I was never interested in the lives of President George Bush's twins while he was in office. I'd see them in the tabloids every now and then for some underage drinking fiasco but for the most part, wasn't interested. But when I saw this book at the airport a few months ago, I was curious what they had to say. After all, they were born and raised in a political dynasty, so they were bound to have a few larger-than-life memories. Sure enough, this memoir, told in alternating voices of the twins, is entertaining as well as thought-provoking. I especially enjoyed the personal letters from their "gampy" George H.W. as well as their father, George W. Bush, which all were clearly evident of the love these men had for these girls and the ways they sought to protect them from the public eye. I teared up hearing George W. Bush's letter to his girls after 9/11. He was fully aware his difficult decision to enter into war would affect them as they were college students and would surely hear a lot of opposition to his decision. His heart for the troops and later, the veterans, led him to continue his work with them long after the end of his presidency (he recently published a book of his original portrait paintings of selected veterans with proceeds going to aid veterans called Portraits of Courage). The stories were a bit scattered, organized by topic rather than chronological order, which was a bit confusing but didn't detract from the overall flow of the book too much. Their honesty, humility (as well as humor) in their past mistakes, and inside look into living in the White House (including being followed around by the Secret Service during college years) were all engaging and fun to read. The girls seemed down-to-earth and though I typically avoid celebrity memoirs, I was glad I picked this one up. Bonus: The audiobook is narrated by the authors with a foreword (that made me tear up) written and read by their mom, Laura Bush.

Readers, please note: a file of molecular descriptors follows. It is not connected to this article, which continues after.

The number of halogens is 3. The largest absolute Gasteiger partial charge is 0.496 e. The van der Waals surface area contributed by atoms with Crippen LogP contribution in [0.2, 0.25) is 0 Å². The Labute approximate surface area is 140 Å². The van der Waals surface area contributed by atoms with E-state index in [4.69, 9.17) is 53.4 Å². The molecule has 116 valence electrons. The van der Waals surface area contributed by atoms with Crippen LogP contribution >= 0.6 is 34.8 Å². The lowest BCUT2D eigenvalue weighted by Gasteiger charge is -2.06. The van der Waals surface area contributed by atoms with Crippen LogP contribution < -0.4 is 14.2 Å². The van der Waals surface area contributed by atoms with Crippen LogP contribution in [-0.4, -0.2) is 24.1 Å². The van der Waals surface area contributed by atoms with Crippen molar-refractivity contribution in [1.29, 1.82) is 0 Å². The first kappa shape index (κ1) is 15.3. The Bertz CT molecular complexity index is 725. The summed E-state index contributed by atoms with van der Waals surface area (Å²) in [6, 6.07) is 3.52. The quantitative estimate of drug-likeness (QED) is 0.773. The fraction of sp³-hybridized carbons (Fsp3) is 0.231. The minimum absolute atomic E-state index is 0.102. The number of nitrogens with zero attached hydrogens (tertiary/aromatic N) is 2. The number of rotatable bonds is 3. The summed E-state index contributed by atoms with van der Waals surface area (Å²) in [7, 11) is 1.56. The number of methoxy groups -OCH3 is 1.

I've always enjoyed Jenna Bush Hager on the Today show. Both Barbara and Jenna wrote chapters on their memories/feelings as growing up as twin sisters and being part of the Bush family. I found this to be an easy, interesting read.